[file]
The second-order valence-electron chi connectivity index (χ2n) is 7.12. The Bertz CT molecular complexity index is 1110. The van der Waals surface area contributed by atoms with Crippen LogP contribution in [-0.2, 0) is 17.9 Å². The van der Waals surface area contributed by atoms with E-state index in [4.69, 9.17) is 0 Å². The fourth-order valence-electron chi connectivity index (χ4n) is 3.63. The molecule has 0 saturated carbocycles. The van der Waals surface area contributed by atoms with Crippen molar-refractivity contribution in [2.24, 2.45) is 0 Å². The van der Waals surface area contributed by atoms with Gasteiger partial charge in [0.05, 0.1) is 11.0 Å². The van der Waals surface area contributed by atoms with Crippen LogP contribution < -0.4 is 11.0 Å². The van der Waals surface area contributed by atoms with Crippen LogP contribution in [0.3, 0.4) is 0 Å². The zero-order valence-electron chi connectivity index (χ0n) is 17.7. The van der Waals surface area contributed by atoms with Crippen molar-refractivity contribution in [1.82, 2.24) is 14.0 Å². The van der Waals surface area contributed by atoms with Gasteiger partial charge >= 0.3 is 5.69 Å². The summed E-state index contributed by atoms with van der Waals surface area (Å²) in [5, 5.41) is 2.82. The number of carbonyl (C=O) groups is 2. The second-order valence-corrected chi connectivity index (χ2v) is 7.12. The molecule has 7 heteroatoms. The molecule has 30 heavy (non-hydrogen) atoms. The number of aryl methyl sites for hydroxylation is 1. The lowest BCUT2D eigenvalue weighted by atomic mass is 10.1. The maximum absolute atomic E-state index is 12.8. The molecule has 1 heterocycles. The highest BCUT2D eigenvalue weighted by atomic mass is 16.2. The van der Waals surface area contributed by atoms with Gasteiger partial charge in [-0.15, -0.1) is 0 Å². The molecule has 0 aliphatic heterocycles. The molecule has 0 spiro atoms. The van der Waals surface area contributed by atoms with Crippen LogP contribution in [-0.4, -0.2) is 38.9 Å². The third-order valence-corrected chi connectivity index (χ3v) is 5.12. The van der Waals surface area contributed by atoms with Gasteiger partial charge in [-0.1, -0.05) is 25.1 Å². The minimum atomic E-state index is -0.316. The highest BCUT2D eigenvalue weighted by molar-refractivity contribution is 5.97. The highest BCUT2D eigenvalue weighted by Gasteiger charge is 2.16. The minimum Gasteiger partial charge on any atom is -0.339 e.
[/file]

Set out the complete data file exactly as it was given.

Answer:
The second-order valence-electron chi connectivity index (χ2n) is 7.12. The Bertz CT molecular complexity index is 1110. The van der Waals surface area contributed by atoms with Crippen LogP contribution in [-0.2, 0) is 17.9 Å². The van der Waals surface area contributed by atoms with E-state index in [4.69, 9.17) is 0 Å². The fourth-order valence-electron chi connectivity index (χ4n) is 3.63. The molecule has 0 saturated carbocycles. The van der Waals surface area contributed by atoms with Crippen molar-refractivity contribution in [2.24, 2.45) is 0 Å². The van der Waals surface area contributed by atoms with Gasteiger partial charge in [0.05, 0.1) is 11.0 Å². The van der Waals surface area contributed by atoms with Crippen LogP contribution < -0.4 is 11.0 Å². The van der Waals surface area contributed by atoms with Crippen LogP contribution in [0.3, 0.4) is 0 Å². The zero-order valence-electron chi connectivity index (χ0n) is 17.7. The van der Waals surface area contributed by atoms with Crippen molar-refractivity contribution in [1.82, 2.24) is 14.0 Å². The van der Waals surface area contributed by atoms with Gasteiger partial charge >= 0.3 is 5.69 Å². The summed E-state index contributed by atoms with van der Waals surface area (Å²) in [5, 5.41) is 2.82. The number of carbonyl (C=O) groups is 2. The second-order valence-corrected chi connectivity index (χ2v) is 7.12. The molecule has 7 heteroatoms. The molecule has 30 heavy (non-hydrogen) atoms. The number of aryl methyl sites for hydroxylation is 1. The lowest BCUT2D eigenvalue weighted by atomic mass is 10.1. The maximum absolute atomic E-state index is 12.8. The molecule has 1 heterocycles. The highest BCUT2D eigenvalue weighted by atomic mass is 16.2. The van der Waals surface area contributed by atoms with Gasteiger partial charge in [-0.15, -0.1) is 0 Å². The molecule has 0 aliphatic heterocycles. The molecule has 0 spiro atoms. The van der Waals surface area contributed by atoms with Crippen LogP contribution in [-0.4, -0.2) is 38.9 Å². The third-order valence-corrected chi connectivity index (χ3v) is 5.12. The van der Waals surface area contributed by atoms with Gasteiger partial charge in [-0.1, -0.05) is 25.1 Å². The minimum atomic E-state index is -0.316. The highest BCUT2D eigenvalue weighted by molar-refractivity contribution is 5.97. The highest BCUT2D eigenvalue weighted by Gasteiger charge is 2.16. The minimum Gasteiger partial charge on any atom is -0.339 e.